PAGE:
WATERVILLE—The Maine International Film Festival (MIFF) kicks off this weekend for a 10-day festival in Waterville showcasing nearly 100 films. Of particular interest are the 11 “Maine Short” films made by some of Maine’s most innovative filmmakers.
A short film is defined as a motion picture with less than 40 minutes running time and the majority of Maine shorts screening this weekend hover around the 10- to 12-minute mark.
“These shorts represent some of the highest quality shorts we’ve ever shown at MIFF and we had to break them up into two programs,” said Mike Perreault, executive director of the Maine Film Center, which hosts the festival said
Asked to highlight several noteworthy films in each program, Perrault pointed to the 38-minute film Natasha Mayers: An Unstill Life in Maine Shorts I by filmmakers Geoffrey Leighton and Anita Clearfield. The film’s premise is listed as “Artist. Trickster. Activist. For over 50 years, Natasha has taken on social, economic, and environmental justice issues with humor, irreverence, and a keen aesthetic.”
“It’s a terrifically creative film featuring the activist art of Natasha Mayers, whom we’re honored to be welcoming to the festival this year,” he said.
Embryonic Universe, a three-minute short in the Maine shorts II program, by sisters Isabelle Rogers and Phoebe Rogers, asks the question, “Can something as small as a single seed be the roots to something as endless as the universe?”
“Personally, I’m most proud of this one by the two sisters who are collectively known as Saggitarius Rising,” said Perreault. “They’re young, Maine filmmakers who have come up through the Maine Student Film and Video Festival, which we host the second Saturday of MIFF. They’ve taken home top prizes at that student festival for a number of years. Their work is completely handmade. They paint, draw, and assemble all of these stop-motion films frame by frame. They are also talented musicians, so they compose all of the music, sing, and perform it for the films. They have such a unique talent and style and are emblematic of everything we try to do in the Maine Shorts program.”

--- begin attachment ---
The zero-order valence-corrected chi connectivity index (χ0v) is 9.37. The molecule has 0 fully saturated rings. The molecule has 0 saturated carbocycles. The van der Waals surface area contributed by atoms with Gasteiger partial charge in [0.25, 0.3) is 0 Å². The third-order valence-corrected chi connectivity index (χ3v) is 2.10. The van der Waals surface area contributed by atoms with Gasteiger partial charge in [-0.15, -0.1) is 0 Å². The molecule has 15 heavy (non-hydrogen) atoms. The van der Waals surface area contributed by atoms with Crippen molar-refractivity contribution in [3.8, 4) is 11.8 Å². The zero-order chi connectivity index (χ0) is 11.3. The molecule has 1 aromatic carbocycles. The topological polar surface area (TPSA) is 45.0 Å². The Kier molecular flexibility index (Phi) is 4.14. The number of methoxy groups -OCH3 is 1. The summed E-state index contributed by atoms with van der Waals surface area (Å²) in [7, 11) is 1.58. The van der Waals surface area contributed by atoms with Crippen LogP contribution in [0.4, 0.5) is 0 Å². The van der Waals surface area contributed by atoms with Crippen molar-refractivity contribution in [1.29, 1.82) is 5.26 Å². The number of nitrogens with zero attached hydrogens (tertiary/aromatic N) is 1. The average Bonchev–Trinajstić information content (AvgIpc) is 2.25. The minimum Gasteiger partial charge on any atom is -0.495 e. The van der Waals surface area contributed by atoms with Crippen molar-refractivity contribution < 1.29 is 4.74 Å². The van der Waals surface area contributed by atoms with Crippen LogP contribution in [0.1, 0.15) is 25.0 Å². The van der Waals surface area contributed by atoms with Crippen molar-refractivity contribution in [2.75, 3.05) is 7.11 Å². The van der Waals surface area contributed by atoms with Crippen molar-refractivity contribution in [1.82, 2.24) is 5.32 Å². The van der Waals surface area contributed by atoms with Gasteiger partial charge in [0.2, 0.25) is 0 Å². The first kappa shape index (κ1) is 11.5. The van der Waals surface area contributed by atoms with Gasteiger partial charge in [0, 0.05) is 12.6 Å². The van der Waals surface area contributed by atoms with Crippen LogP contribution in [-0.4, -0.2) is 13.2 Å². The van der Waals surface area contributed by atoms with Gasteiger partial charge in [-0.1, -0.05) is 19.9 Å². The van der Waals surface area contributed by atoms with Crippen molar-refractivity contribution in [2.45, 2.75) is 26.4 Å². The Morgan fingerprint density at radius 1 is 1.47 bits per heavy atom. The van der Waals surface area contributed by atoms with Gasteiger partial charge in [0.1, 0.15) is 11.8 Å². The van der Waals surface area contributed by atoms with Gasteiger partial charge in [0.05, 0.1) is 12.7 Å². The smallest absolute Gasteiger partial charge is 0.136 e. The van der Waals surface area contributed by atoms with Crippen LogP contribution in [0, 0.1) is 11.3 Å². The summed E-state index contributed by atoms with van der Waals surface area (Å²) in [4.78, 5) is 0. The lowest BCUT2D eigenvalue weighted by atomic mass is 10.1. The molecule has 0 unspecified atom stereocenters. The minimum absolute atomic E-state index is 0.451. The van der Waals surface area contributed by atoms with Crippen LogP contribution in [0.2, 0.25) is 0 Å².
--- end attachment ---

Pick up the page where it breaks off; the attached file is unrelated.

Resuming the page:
A Waltz In Time is another six-minute stop-motion animation in Maine Shorts II that stands out by Gordon LePage, which is described: “A girl repairs a torn melody when she visits an abandoned estate.”
“Gordon is an alumnus of the festival,” he said. “He had a short film with us last year and we’re excited to welcome him back this year. He does great stop-motion animation, which is 3-D. He creates the models and moves them around to tell these really interesting stories.”
Like so many venues which had to reconfigure their operations due to the COVID-19 virus, MIFF switched over to screening all of its films at the Skowhegan Drive-In Theatre last year and offered some of them online. This year, the films are back in Railroad Square Cinema, as well as at the Skowhegan Drive-in Theatre and online.
“We learned from that experience and found that it’s a better way to bring more people to the festival and expose them to talented filmmakers. We also had a number of filmmakers who weren’t able to travel last year or this year because of COVID-19 restrictions, so we’ve recorded introductions. At least we have some kind of contact between the audience and filmmakers, which is what really makes the festival so enlightening and successful.”
Maine Shorts I will run on Saturday, July 10, at 3 p.m. at Railroad Square Cinema and Maine Shorts II will run on Sunday, July 11, at 3 p.m. at Railroad Square Cinema. Both programs are combined on Tuesday, July 13 at 8:30 p.m. at the Skowhegan Drive-in Theatre. Once each program screens, the films will also be available to view online for a small fee. FMI: MIFF Tickets
Kay Stephens can be reached at firstname.lastname@example.org